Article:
the move to full frame

July 06, 2014  •  2 Comments

I had a Canon Rebel (XS) for several years.  It captured Kylee's first day at school, girl scout days and the few and far between vacations we were able to enjoy.

When I finally learned how to use a camera, my wife gave me a Canon 60D (Christmas 2013).  It was like getting that first car that you picked out yourself.  I loved it and once coupled to non-kit lenses, it opened up possibilities.   I love that camera but this post isn't about the 60D.  I recently decided I needed something more...something full frame and so after selling a rifle scope, an UWA lens and borrowing money from my 11 year old... I brought home a new and shiny (well, matte) Canon 6D.  This blog won't be a technical article or thorough review (you can Google it).  These are just my thoughts...

After months of practice and use on the 60D... culminating at my last formal outings with the 60D (Events - Portland), I was still content at the image quality at it's crop sensor.  I eventually felt held back however.  Maybe it's mental but even if just it's mental, that's reason enough to upgrade.  One must have complete confidence in their tool. 

My original passion/hobby is rifle shooting/target sports.  The advice I was given when I started and I gave likewise is thus: Always buy the best quality firearm you can buy.  Don't let the firearm be the weakest link.  You want it to 100% reliable (both in terms of consistent grouping/POI and also never jamming/failing).  Once a gun fails me, it may take several thousand rounds to win back confidence in it's reliability.  I just get rid of guns that don't perform.  Period.

If you have the smallest doubt in the capability of your tool, you will fail.  I captured great images with the 60D but I threw away a lot of images also.  Sometimes (especially in low light), I'd would be under-impressed.   I don't feel that way with the 6D anymore.  If I have a bad image, (understanding it's limitations) I can blame it on me, no longer the camera.  I'm the weakest link right now but I can keep improving that.

The 6D is Canon's entry point to the wonderful world of Full Frame and all of it's benefits - specifically better dynamic range (better image quality/tone/color) and awesome high ISO performance (better photos in the near dark).  At $1900 ($1700 on sale) it's supposed to be an 'entry level' price point..

The overlook quality in both natural light, flash and no flash/near dark is absolutely stunning. (check out streets - Gallatin for shots I took at near dark and very high ISO).   I cannot describe it but photos from full frame cameras have a certain 'look to them'.  I remember trying to get that look that I first saw from my cousins Canon 5D mark ii... the 6D shots images with 'that look'.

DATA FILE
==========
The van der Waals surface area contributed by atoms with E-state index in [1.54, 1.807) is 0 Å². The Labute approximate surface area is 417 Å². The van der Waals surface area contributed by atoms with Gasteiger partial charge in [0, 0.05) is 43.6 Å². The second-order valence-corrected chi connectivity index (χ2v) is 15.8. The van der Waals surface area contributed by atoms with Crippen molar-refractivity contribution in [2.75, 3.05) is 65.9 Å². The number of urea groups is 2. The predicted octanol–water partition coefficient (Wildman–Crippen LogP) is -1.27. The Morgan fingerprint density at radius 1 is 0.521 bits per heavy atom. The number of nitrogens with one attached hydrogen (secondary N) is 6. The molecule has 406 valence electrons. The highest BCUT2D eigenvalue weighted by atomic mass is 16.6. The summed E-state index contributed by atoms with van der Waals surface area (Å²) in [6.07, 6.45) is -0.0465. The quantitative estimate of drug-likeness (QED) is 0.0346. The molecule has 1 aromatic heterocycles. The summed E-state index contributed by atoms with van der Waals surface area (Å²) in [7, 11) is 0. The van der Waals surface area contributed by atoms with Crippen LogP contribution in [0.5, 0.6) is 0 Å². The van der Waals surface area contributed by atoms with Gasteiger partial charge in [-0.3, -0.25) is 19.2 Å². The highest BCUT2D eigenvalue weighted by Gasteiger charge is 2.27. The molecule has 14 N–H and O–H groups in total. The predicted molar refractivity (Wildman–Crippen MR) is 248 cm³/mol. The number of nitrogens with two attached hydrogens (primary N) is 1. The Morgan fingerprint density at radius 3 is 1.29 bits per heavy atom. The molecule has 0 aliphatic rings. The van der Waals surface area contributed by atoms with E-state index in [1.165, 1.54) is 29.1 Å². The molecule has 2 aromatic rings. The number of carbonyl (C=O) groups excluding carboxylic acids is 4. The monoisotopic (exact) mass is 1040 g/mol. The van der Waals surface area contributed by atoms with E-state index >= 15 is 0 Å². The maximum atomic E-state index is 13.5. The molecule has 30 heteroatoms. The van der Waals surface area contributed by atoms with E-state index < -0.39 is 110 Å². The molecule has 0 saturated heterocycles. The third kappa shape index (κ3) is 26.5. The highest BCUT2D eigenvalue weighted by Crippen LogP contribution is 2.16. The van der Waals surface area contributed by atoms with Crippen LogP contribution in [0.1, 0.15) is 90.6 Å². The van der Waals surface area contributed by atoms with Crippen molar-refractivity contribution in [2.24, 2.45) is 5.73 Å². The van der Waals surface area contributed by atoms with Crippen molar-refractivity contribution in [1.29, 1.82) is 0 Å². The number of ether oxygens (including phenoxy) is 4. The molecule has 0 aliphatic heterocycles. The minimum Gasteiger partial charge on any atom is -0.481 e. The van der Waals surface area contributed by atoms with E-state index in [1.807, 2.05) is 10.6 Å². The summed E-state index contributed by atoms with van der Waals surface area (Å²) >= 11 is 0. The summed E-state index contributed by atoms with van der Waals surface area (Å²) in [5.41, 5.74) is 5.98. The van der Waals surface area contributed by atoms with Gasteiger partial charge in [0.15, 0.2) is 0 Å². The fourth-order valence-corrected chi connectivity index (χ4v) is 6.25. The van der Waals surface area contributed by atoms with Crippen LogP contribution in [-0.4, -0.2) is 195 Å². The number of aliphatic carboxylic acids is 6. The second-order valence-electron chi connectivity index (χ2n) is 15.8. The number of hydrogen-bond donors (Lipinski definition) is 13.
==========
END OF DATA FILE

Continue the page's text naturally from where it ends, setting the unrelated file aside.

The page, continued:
After image quality (90% of the decision), the ergonomics are perfect.  The build quality is tight and good.  I love the ergonomics and layout (if you have a 60D, it's essentially replicated which made it very easy to transition).  It's smaller than other full frames and so when I couple it with my favorite lens (the 50mm 1.4), it's an absolutely perfect tool for street photography and tight quarters.  It handles like a bullpup rifle!

Cons?  It has less features than the 60D.   Possible the worst is losing all those cross type focus points and now only have 1.  I used to be able to use any of the focus points and know they can get me a good lock.  Now I rely on the center focus point and have to recompose.  Shooting action/fast moving subjects also prove a bit more difficult. 

I don't do much sport photography yet so I can manage for now but it's a huge con nonetheless. 

It takes a gun guy to understand this but I also don't like the 'trigger'.  The 60D had a very positive '2 stage trigger'.  You pull back with resistance and it stops and it requires a little more push to actuate the shutter.  Like a good 2 stage rifle/handgun trigger, it allows you to take the trigger all the way to the end, verify your crosshairs are on target and then pull.  The 6D has a very light trigger that doesn't really talk to you.  It just goes and then snaps.  Again, most folks won't notice or likely care but I do love a good 2 stage trigger.

The 6D is an awesome piece of machinery.  It's allowed my imagination to flow more quickly into an image captured.  I don't have any excuses now (unless I'm shooting a ballerina in the dark) and it allows me to concentrate on getting better.  Stay tuned for more full framed images!

 

 

 

 



Comments

2.ardee chua photography
Oleg, Again, your tutelage is much appreciated. I was just looking at some recent portraits where I KNOW I was in focus but when I zoom in at 100%, it's a little soft and I had to discard. Your comment explained it and solved that enigma.

It'll have to be a limitation I'll have to work with until the next upgrade. =)

Thank you for the wonderful comment.
1.Oleg Volk(non-registered)
With focus-->re-compose process, keep in mind that it can easily cause back focus in portraits. More obvious with shorter lenses like the 50mm because of the greater angle of change when re-composing. I run into that problem regularly.

I do think that your upgrade came in time. Your skills got ahead of your gear.
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